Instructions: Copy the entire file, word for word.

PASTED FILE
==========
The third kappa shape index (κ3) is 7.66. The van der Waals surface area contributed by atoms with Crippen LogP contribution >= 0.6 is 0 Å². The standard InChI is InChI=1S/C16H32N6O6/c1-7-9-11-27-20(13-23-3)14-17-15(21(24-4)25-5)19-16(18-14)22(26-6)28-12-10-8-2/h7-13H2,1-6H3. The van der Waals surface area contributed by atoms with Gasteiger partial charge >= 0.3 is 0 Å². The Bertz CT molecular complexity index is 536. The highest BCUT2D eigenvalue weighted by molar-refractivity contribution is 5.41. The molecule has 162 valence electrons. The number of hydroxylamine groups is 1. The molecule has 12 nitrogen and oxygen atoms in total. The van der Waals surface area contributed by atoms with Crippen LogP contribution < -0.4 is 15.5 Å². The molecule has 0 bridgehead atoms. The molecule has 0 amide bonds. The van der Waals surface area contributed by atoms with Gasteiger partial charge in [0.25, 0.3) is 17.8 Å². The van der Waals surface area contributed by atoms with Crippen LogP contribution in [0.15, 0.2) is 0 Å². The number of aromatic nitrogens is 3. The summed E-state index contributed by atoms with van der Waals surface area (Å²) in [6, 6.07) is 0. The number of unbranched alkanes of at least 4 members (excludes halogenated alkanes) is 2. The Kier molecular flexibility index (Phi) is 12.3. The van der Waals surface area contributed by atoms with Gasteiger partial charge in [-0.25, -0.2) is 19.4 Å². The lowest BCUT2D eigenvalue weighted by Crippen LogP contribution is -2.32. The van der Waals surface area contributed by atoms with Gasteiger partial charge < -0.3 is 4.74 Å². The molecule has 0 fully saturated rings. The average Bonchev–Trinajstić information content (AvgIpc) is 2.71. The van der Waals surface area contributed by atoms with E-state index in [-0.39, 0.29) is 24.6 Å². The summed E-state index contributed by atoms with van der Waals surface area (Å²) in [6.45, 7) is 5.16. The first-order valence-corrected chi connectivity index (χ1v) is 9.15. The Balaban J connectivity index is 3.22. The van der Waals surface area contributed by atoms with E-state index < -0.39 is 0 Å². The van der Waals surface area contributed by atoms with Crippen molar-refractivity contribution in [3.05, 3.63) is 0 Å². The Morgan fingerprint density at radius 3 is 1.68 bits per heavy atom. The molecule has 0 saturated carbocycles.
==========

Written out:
The third kappa shape index (κ3) is 7.66. The van der Waals surface area contributed by atoms with Crippen LogP contribution >= 0.6 is 0 Å². The standard InChI is InChI=1S/C16H32N6O6/c1-7-9-11-27-20(13-23-3)14-17-15(21(24-4)25-5)19-16(18-14)22(26-6)28-12-10-8-2/h7-13H2,1-6H3. The van der Waals surface area contributed by atoms with Gasteiger partial charge >= 0.3 is 0 Å². The Bertz CT molecular complexity index is 536. The highest BCUT2D eigenvalue weighted by molar-refractivity contribution is 5.41. The molecule has 162 valence electrons. The number of hydroxylamine groups is 1. The molecule has 12 nitrogen and oxygen atoms in total. The van der Waals surface area contributed by atoms with Crippen LogP contribution < -0.4 is 15.5 Å². The molecule has 0 bridgehead atoms. The molecule has 0 amide bonds. The van der Waals surface area contributed by atoms with Gasteiger partial charge in [0.25, 0.3) is 17.8 Å². The van der Waals surface area contributed by atoms with Crippen LogP contribution in [0.15, 0.2) is 0 Å². The number of aromatic nitrogens is 3. The summed E-state index contributed by atoms with van der Waals surface area (Å²) in [6, 6.07) is 0. The number of unbranched alkanes of at least 4 members (excludes halogenated alkanes) is 2. The Kier molecular flexibility index (Phi) is 12.3. The van der Waals surface area contributed by atoms with Gasteiger partial charge in [-0.25, -0.2) is 19.4 Å². The lowest BCUT2D eigenvalue weighted by Crippen LogP contribution is -2.32. The van der Waals surface area contributed by atoms with Gasteiger partial charge < -0.3 is 4.74 Å². The molecule has 0 fully saturated rings. The average Bonchev–Trinajstić information content (AvgIpc) is 2.71. The van der Waals surface area contributed by atoms with E-state index in [-0.39, 0.29) is 24.6 Å². The summed E-state index contributed by atoms with van der Waals surface area (Å²) in [6.45, 7) is 5.16. The first-order valence-corrected chi connectivity index (χ1v) is 9.15. The Balaban J connectivity index is 3.22. The van der Waals surface area contributed by atoms with E-state index < -0.39 is 0 Å². The van der Waals surface area contributed by atoms with Crippen molar-refractivity contribution in [3.05, 3.63) is 0 Å². The Morgan fingerprint density at radius 3 is 1.68 bits per heavy atom. The molecule has 0 saturated carbocycles.